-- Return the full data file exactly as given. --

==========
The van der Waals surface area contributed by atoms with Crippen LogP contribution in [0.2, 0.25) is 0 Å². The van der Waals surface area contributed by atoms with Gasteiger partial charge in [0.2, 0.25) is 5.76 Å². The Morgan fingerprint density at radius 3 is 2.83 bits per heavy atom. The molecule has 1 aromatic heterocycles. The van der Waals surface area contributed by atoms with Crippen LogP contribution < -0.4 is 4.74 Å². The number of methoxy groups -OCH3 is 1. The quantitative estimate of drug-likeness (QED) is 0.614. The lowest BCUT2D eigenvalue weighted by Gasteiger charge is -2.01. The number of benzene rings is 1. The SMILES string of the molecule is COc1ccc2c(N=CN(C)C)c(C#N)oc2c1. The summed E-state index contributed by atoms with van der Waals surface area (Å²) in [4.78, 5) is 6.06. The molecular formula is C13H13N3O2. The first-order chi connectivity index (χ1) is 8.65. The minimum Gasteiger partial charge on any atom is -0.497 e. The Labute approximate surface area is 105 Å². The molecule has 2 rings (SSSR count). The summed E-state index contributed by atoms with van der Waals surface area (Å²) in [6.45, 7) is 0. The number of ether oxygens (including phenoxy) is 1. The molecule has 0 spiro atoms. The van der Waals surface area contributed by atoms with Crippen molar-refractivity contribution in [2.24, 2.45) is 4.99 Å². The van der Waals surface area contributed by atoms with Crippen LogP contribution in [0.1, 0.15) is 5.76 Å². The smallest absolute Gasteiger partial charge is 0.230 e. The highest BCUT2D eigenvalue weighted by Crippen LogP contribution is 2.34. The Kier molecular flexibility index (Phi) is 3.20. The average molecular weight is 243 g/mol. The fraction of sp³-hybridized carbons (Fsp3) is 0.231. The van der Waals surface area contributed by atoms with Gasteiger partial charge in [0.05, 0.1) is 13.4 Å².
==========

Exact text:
The van der Waals surface area contributed by atoms with Crippen LogP contribution in [0.2, 0.25) is 0 Å². The van der Waals surface area contributed by atoms with Gasteiger partial charge in [0.2, 0.25) is 5.76 Å². The Morgan fingerprint density at radius 3 is 2.83 bits per heavy atom. The molecule has 1 aromatic heterocycles. The van der Waals surface area contributed by atoms with Crippen LogP contribution < -0.4 is 4.74 Å². The number of methoxy groups -OCH3 is 1. The quantitative estimate of drug-likeness (QED) is 0.614. The lowest BCUT2D eigenvalue weighted by Gasteiger charge is -2.01. The number of benzene rings is 1. The SMILES string of the molecule is COc1ccc2c(N=CN(C)C)c(C#N)oc2c1. The summed E-state index contributed by atoms with van der Waals surface area (Å²) in [4.78, 5) is 6.06. The molecular formula is C13H13N3O2. The first-order chi connectivity index (χ1) is 8.65. The minimum Gasteiger partial charge on any atom is -0.497 e. The Labute approximate surface area is 105 Å². The molecule has 2 rings (SSSR count). The summed E-state index contributed by atoms with van der Waals surface area (Å²) in [6.45, 7) is 0. The number of ether oxygens (including phenoxy) is 1. The molecule has 0 spiro atoms. The van der Waals surface area contributed by atoms with Crippen molar-refractivity contribution in [2.24, 2.45) is 4.99 Å². The van der Waals surface area contributed by atoms with Crippen LogP contribution in [0.1, 0.15) is 5.76 Å². The smallest absolute Gasteiger partial charge is 0.230 e. The highest BCUT2D eigenvalue weighted by Crippen LogP contribution is 2.34. The Kier molecular flexibility index (Phi) is 3.20. The average molecular weight is 243 g/mol. The fraction of sp³-hybridized carbons (Fsp3) is 0.231. The van der Waals surface area contributed by atoms with Gasteiger partial charge in [0.05, 0.1) is 13.4 Å².